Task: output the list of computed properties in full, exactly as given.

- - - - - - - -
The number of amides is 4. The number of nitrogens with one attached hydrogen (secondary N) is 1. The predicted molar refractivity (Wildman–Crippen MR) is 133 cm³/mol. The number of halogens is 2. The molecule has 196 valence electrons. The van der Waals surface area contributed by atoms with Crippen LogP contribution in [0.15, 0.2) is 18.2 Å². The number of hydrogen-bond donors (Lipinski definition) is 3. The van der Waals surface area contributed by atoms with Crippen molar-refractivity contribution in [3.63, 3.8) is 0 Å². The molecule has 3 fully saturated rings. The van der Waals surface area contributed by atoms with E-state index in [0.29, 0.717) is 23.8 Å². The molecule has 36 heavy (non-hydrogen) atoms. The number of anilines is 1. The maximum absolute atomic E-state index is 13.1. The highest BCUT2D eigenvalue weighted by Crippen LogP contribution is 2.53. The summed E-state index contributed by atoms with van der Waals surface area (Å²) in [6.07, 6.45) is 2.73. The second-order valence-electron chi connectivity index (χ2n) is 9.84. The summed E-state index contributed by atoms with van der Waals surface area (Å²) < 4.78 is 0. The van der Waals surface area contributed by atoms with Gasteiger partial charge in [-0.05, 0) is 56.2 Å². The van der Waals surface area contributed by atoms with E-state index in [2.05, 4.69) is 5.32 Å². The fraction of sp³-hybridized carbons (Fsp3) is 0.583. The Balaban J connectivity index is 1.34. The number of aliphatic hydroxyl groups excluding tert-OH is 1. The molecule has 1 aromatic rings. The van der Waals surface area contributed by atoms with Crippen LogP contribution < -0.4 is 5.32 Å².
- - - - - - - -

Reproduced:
The number of amides is 4. The number of nitrogens with one attached hydrogen (secondary N) is 1. The predicted molar refractivity (Wildman–Crippen MR) is 133 cm³/mol. The number of halogens is 2. The molecule has 196 valence electrons. The van der Waals surface area contributed by atoms with Crippen LogP contribution in [0.15, 0.2) is 18.2 Å². The number of hydrogen-bond donors (Lipinski definition) is 3. The van der Waals surface area contributed by atoms with Crippen molar-refractivity contribution in [3.63, 3.8) is 0 Å². The molecule has 3 fully saturated rings. The van der Waals surface area contributed by atoms with E-state index in [0.29, 0.717) is 23.8 Å². The molecule has 36 heavy (non-hydrogen) atoms. The number of anilines is 1. The maximum absolute atomic E-state index is 13.1. The highest BCUT2D eigenvalue weighted by Crippen LogP contribution is 2.53. The summed E-state index contributed by atoms with van der Waals surface area (Å²) in [6.07, 6.45) is 2.73. The second-order valence-electron chi connectivity index (χ2n) is 9.84. The summed E-state index contributed by atoms with van der Waals surface area (Å²) < 4.78 is 0. The van der Waals surface area contributed by atoms with Gasteiger partial charge in [-0.05, 0) is 56.2 Å². The van der Waals surface area contributed by atoms with E-state index in [2.05, 4.69) is 5.32 Å². The fraction of sp³-hybridized carbons (Fsp3) is 0.583. The Balaban J connectivity index is 1.34. The number of aliphatic hydroxyl groups excluding tert-OH is 1. The molecule has 1 aromatic rings. The van der Waals surface area contributed by atoms with Crippen LogP contribution < -0.4 is 5.32 Å².